“It’s not coming, it’s not ‘when the climate changes.’ The climate is changing. We’re in it. And so, farmers are already dealing with this on a day-to-day basis. Managing the soil is a really important part of mitigating or adapting and reducing risk… it always has been… and that’s a climate adaptation. Not having to be out in the fields in the early spring when we’re getting a lot of rain, or in the fall when we’re getting a lot of rain. The less tillage we have to do - there’s a lot of benefits to that. Especially, as the climate becomes more erratic and the time that we have to do those types of practices becomes highly variable.” -Dr. Heather Darby, UVM Extension

    Lynn Knight is an Agricultural Economist for the USDA Natural Resources Conservation Service (NRCS) and Co-Director to the USDA Northeast Climate Hub. Here she shares insights from a recent economic case study that looks at milkweed production at Borderview Farm.

    Although milkweed is a native plant in the Northeastern United States, not much is known about how to maintain it as an agricultural crop over time. To improve this knowledge gap, researchers from UVM Extension’s Northwest Crops and Soils Program ran field trials (see 2019 report). Results from these trials will help farmers to better understand how to establish and manage this potential opportunity.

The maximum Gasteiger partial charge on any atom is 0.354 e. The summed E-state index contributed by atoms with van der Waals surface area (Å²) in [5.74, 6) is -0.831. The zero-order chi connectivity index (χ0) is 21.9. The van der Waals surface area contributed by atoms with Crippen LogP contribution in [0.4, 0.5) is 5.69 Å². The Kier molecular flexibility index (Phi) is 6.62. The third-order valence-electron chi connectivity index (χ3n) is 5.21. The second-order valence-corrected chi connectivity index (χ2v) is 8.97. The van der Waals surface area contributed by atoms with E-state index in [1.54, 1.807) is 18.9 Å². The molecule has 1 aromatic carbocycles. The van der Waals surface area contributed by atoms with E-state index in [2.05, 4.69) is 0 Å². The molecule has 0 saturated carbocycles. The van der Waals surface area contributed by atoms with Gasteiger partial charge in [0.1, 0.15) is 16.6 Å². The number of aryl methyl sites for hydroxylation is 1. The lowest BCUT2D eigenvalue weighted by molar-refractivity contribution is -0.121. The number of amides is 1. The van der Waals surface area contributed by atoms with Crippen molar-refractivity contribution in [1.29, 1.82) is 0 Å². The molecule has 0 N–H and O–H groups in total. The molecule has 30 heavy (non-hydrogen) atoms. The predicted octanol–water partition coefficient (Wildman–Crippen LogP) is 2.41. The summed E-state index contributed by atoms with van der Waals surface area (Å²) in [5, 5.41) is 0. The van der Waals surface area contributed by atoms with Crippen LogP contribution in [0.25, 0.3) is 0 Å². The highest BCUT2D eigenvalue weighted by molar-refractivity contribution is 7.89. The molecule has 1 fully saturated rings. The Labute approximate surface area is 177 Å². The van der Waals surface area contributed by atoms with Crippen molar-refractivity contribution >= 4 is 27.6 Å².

Is it economically feasible for a farm to grow milkweed as an agricultural crop? Over the past 10 years, many farmers have shifted their views on milkweed. What once was considered a weed is now considered a potentially valuable plant. Researchers are examining approaches and the related costs and benefits of growing milkweed. In this economic case study, learn more about the strategies one Vermont farm is taking to diversify and adapt to a changing climate.

    As the climate changes, agricultural producers face unique challenges. The workbook, Adaptation Resources for Agriculture, was developed to address the needs of famers in the Midwest and Northeast regions of the United States. This resource can help producers, educators, and service providers develop a strategy for adapting to climate change and climate variability.